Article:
I don’t think I’m tall. Certainly not compared to many of the young girls today which is probably why I’m partial to my four and five inch stilettos. But when you’re 175cm (or 5’10) at age 11, it’s another story entirely.
At 11 years old you don’t want to be the girl who is quite literally head and shoulders taller than everyone at school. Instead you want to fit in, to be the same as everyone else, to be accepted. But when you’re that tall you can’t help but stand out and be noticed.
Which is why I really shouldn’t have been surprised when I started a new school in year nine and was bullied almost from day one. Which went on to be systematic, cruel and daily taunts by a small group of girls for the next three years.
Still, today in my forties, most people aren’t aware this was my experience or how it shaped me. They don’t realise I sat at the back of a class for the rest of my studies because I didn’t want to feel exposed. Or that it sparked a decade long eating disorder when one of the first kind words from a classmate was about my weight. Or how I still suffer from anxiety when I enter a room full of people I don’t know. If they do find out, they’re incredulous because ‘I don’t seem the type’.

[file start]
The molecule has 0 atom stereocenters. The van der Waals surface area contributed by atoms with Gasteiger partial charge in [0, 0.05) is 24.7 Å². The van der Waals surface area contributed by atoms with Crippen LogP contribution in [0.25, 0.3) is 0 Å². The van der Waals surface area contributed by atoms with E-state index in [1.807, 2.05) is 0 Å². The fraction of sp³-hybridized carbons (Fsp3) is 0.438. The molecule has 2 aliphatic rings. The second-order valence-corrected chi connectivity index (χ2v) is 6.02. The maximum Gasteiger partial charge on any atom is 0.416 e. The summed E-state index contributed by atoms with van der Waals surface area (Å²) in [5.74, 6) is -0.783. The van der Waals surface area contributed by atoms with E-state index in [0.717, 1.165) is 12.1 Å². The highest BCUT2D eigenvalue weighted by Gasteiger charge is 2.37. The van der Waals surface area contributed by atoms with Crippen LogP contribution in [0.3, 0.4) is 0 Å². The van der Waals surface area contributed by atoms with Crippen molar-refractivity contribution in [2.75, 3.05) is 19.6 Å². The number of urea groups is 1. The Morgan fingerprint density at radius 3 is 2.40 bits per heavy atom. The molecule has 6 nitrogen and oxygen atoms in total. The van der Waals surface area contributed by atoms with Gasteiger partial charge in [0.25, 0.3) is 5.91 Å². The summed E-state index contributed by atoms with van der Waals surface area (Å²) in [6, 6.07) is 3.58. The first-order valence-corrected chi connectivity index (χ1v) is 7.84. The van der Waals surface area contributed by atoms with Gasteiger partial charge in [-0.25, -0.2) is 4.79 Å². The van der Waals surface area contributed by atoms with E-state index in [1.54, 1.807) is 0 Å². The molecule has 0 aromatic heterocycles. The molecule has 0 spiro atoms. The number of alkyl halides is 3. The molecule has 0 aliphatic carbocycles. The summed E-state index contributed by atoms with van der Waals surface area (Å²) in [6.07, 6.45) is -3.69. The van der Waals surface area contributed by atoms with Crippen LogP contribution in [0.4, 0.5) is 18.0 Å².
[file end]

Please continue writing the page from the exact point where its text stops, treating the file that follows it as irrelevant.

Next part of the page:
Now, I’m not sure what ‘the type’ is to be bullied but I’m thinking a tall, gawky teenager is probably top of the list. Sure now, as a successful businesswoman who has written two books, started her own thriving accounting firm, co-founded a financial planning firm and a preschool it feels like another life. Yet, I’m surprised by how often the teenager who was bullied finds its way into my head and tries to influence my decisions.
Which is why for the longest time I kept different parts of my life tightly compartmentalised. I didn’t want anyone to know I was bullied without answering back for three years. Or that my not speaking up during this bullying was the last in a series of things I didn’t speak up about or report. Instead, it became incredibly important how I was perceived and how I presented to the world and I made absolutely damn sure no-one saw me as a victim or weak.